NONDISCURSIVE SYMBOLIC FORMS 147myths, allegories, parables, and fairy tales properly belong to thedomain of literature (see Chapter 15) rather than to symbolics. Infact, the line between the meanings of literature and of themetaphorical language of literature cannot be sharply drawn. To aconsiderable degree the meaning of literature is in the language it-self, and, conversely, the meaning of the language is discernible onlythrough its use within the concrete literary creation.Symbolic Interpretation Symbol interpretation was once a thriving art. Medieval schol-ars, notably Hugo of St. Victor, wrote systematic accounts of sym-bolism, showing the various levels of possible interpretation, includ-ing the literal, allegorical, mythological, moral, and spiritual. Dan-te’s Divine Comedy, one of the greatest works in all literature, is anoutstanding example of verbal symbolic forms used to present nondis-cursive meanings on several levels, of cosmic scope and universal hu-man significance. In the present scientific and technological age,metaphorical usage has lost the place of honor in favor of literalmodes of discourse. It is now becoming clear to many students of lan-guage that the earlier interest in metaphorical language was not un-justified, and a new appreciation is arising for the study of meaningsthat cannot be expressed by literal utterances.The Arts A final group of symbol-systems to be mentioned are the formsin which other arts besides literature are expressed. In music varioussets of tonal, harmonic, and rhythmic conventions are adopted as avehicle for musical expression. For example, scales provide orderedseries of standard tones to be used in constructing musical patterns.Similarly, the visual arts consist of colors, textures, and movementsorganized according to certain conventions. These visual art elementsand their principles of organization are, like musical elements andforms, analogous to the materials and structures of ordinary lan-guage. The study of the expressive patterns of the arts belongs to therealm of esthetic meaning and not properly to the study of symbol-isms. Unlike the case of ordinary language, the forms of music, paint-ing, sculpture, architecture, and dance cannot be separated fromtheir substance. Any further discussion of the “language of art” willbe reserved for the chapters to follow on meaning in the arts (Chap-ters 12 to 15). SUMMARY OF MAJOR TYPES OF NONDISCURSIVE SYMBOLIC FORMS This completes our summary of the various major types ofnondiscursive forms comprising the last of the three sub realms ofsymbolics. The nondiscursive forms are not widely recognized as beingcomparable to languages. Materials are not generally availablefor studying and teaching nondiscursive forms, as are materials forordinary language and mathematics. One reason for this is that thereare many different kinds of nondiscursive forms, making any commonmeasure more difficult than for ordinary languages and mathemati-cal systems. Another reason is the previously mentioned fact thatthese symbolisms cannot always be treated as autonomous disciplinesindependent of the fields of meaning in which they are used (e.g., in theesthetic and synnoetic realms).
148 PART TWO: FUNDAMENTAL PATTERNS OF MEANING Nevertheless, one feature distinguishes all three subrealms,making it appropriate to include them all within one realm and tobear a common name. It is characteristic of all three that they arehumanly constructed symbolic formalisms. They are instruments forthe expression of meaning. The emphasis in learning any symbolism isnot on the content of the meanings expressed, but on the conventionalexpressive forms used to objectify and communicate meanings. The con-tent of the meanings to be expressed is the subject of the other realmsof meaning, to which we now turn. WAYS OF KNOWING1. What does it mean to say that ordinary languages are “discur- sive symbolic forms”?2. How is “nondiscursive symbolic forms” defined?3. How do discursive symbolic forms present themselves?4. How do nondiscursive symbolic forms present themselves?5. Discursive forms are primarily used to express what?6. Nondiscursive forms are chiefly used to express what?7. List some of the principal types of nondiscursive symbolic forms and their functions.8. How are bodily gestures symbolic?9. How are facial expressions symbolic?10. How is the human body used as an instrument for communica- tion?11. Why are manners and customs significant in the life of hu- mankind?12. In studying cultures, how would a person go about learning the vocabulary, morphology, and syntax of the language and cus- tom?13. Patterns of culture are mainly expressed in the system of man- ners. Why is it important to perpetuate customary behavior patterns?14. Why are rituals important relative to expressing symbolic acts?15. How are graphic or object-symbols used to express profound meanings in human existence?16. Why are dreams a uniquely significant class of symbols?17. How are dreams an important clue to the dreamer’s emotional life?18. What are some of the many schools of thought concerning dream interpretation?19. Why is it that symbolism of dreams is a significant language that can be learned with great benefit to the learner?20. Why are myths considered another kind of nondiscursive symbol- ism?21. Why is there a new appreciation arising for the study of mean- ings?22. How are music and the visual arts elements and principles of organization analogous to the materials and structures of or- dinary language?23. Why aren’t nondiscursive symbolic forms widely recognized as being comparable to languages?24. Why aren’t materials generally available for studying and teaching nondiscursive symbolic forms?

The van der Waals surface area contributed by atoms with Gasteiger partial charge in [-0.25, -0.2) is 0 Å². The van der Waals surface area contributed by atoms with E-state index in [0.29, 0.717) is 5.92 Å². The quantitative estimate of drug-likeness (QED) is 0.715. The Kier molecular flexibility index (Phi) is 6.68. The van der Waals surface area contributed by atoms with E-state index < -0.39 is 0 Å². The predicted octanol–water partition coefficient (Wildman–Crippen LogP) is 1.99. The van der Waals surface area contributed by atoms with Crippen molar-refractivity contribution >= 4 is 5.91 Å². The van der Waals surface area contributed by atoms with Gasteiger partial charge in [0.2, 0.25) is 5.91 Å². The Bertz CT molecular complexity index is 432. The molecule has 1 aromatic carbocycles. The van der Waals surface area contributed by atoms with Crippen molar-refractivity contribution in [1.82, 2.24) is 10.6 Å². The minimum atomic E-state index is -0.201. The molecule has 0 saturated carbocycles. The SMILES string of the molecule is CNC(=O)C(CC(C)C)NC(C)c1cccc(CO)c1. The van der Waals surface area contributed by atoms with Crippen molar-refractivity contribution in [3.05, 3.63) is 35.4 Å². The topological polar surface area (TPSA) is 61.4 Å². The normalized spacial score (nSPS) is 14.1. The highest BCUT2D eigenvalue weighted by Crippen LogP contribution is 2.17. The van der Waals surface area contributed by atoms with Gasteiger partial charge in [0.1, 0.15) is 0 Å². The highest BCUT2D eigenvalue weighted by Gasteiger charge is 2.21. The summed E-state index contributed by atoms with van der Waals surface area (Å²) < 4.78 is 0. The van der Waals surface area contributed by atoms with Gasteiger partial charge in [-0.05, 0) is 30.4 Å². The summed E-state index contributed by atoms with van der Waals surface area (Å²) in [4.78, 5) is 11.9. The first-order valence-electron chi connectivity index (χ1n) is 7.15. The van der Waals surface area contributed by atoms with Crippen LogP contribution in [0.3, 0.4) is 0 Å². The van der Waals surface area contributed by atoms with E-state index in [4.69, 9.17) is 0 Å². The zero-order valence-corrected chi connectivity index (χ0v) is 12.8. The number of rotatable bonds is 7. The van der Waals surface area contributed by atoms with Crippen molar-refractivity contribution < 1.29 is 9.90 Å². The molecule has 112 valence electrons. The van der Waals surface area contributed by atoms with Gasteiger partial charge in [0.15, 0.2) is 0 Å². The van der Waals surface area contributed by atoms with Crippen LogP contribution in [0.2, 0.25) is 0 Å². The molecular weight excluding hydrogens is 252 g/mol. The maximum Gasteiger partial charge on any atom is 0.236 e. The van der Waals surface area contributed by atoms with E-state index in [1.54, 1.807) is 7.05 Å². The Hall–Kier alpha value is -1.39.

NONDISCURSIVE SYMBOLIC FORMS 14925. What is the one common feature that distinguishes all three subrealms (ordinary language, mathematics, nondiscursive sym- bolic forms)?26. What one feature distinguishes all three subrealms (ordinary language, mathematics, nondiscursive symbolic forms), making it appropriate to include them all within one realm and bear a common name?27. Where should the emphasis be in learning any symbolism for meaning?